Tackling data: 2021 Six Nations Championship keeps viewers engaged with AWS Matchstats and Will Carling
The 2021 Six Nations Championship kicked off last month with Italy and France facing off at the Stadio Olimpico in Rome on 6 February 2021. Now, several weeks into the tournament, fans are being entertained not only by the rugby, but also by Matchstats powered by Amazon Web Services (AWS).
New Matchstats for rugby were launched in 2020 during the global pandemic, adding to the seven that were made available in 2019. The new Matchstats were used either side of various lockdowns last year, and are being used right now to illustrate the game to the 2021 Six Nations Championship fans.
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Will Carling OBE, former England rugby team captain and AWS Six Nations Ambassador, spoke to SVG Europe about how he sees these stats adding to the game for viewers.
“Before, it was [about] who made the most tackles, and suddenly we are now getting to the stage of actually [understanding] who made the crucial tackles; in sports that is the bit that makes it more interesting,” Carling notes.
Data is the new currency, he adds: “I look at my younger kids and they love data; they’re brought up on it. It gives them insight. Data makes heroes. They want to know who were the best and that all comes from who’s the biggest, the fastest, the strongest. And I think even for some of the older rugby fans, suddenly data gives them proof when they’re arguing their points in the pub.”
Real insight through data
In 2020 the Guinness Six Nations Championship worked with AWS to launch five new on-screen statistics to offer even deeper insights. Unfortunately the pandemic meant there was a seven-month break in the middle of the Six Nations last year, however, the stats ensured viewers stayed knowledgeable.
On how broadcasters can use Matchstats to increase their storytelling capability, Carling comments: “If I’m watching someone speak, you think that’s fine. But if you’ve suddenly got a visual as well, it’s a double whammy. It reinforces what they’re saying and you think, ‘right, I get that’. It gives them a bit of credence. Matchstats enable broadcasters to bring to life what’s happened in the game.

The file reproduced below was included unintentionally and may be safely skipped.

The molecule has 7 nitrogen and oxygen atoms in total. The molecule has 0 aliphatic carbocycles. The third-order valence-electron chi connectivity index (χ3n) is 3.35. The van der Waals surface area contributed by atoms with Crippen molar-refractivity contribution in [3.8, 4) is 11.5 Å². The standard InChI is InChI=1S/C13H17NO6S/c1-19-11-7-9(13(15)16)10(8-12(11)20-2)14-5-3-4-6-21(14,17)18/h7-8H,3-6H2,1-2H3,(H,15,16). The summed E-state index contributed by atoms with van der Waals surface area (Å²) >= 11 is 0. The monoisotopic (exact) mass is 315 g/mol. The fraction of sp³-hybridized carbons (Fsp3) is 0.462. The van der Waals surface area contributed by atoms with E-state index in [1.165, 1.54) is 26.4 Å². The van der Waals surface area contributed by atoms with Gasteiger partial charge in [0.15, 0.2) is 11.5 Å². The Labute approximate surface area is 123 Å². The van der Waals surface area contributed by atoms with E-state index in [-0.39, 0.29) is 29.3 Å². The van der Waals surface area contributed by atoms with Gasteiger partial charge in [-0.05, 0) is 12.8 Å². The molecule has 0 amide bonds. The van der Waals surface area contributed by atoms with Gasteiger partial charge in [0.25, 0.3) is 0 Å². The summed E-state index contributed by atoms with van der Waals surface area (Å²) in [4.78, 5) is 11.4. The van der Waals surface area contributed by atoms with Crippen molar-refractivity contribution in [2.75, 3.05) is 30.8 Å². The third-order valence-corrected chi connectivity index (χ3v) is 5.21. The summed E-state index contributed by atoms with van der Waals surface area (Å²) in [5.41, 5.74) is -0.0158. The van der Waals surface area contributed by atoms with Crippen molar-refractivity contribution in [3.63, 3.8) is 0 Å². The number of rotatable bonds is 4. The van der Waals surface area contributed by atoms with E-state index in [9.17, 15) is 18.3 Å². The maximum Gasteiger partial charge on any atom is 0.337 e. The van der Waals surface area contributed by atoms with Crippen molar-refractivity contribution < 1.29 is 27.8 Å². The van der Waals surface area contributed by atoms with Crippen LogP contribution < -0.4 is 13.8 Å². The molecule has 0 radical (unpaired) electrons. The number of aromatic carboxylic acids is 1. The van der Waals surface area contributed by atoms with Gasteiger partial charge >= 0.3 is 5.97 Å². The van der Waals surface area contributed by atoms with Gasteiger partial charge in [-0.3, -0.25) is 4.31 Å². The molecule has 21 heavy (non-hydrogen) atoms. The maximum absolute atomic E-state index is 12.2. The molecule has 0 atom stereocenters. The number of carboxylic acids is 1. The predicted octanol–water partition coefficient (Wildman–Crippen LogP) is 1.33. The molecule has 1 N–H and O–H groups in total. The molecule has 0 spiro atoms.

“In terms of what [broadcasters] might do more, I think rugby social media; it’s the aftermath. Little video clips, little snippets of data, match stats going out on social media channels; the game’s over, but people are debating it in pubs, they’re debating it the next day with their friends. These are crucial bits of data [that mean] you’re still in that conversation and still giving people a reason to talk about it,” he adds.
Adds Matt Hurst, head of sports marketing and communications at AWS: “TV broadcast commentators and pundits now have an easy and visual way to show and explain to fans the most critical moments in a game and where a match might be won or lost. The stats can help paint a picture of each match in accessible detail, during both half time and post-game analysis, making for an even more compelling viewing experience. Rich data and insights reveal the nuances of in-game decision making, and highlight performances through these advanced stats. Broadcasters are able to make the game much more accessible to new fans through the use of visuals, but also provide a deep dive into specific data around tackles and passes for those who are much more involved in the game.”
The new stats are: Kick Predictor – showing the probability of a kicker successfully scoring a penalty kick or try conversion; Visits to the 22 – which highlights the number of occasions a team has entered the opposition’s 22 metre area and how many points they have scored with the entries; Ruck and Turnover Locations – a heat map of the pitch to highlight the action areas of each team; Dominant Tackles – which shows the defensive strength and structure of the teams; and Power Game – which shows where a team is dominant, where a team is lacking and potentially where the match is being won or lost.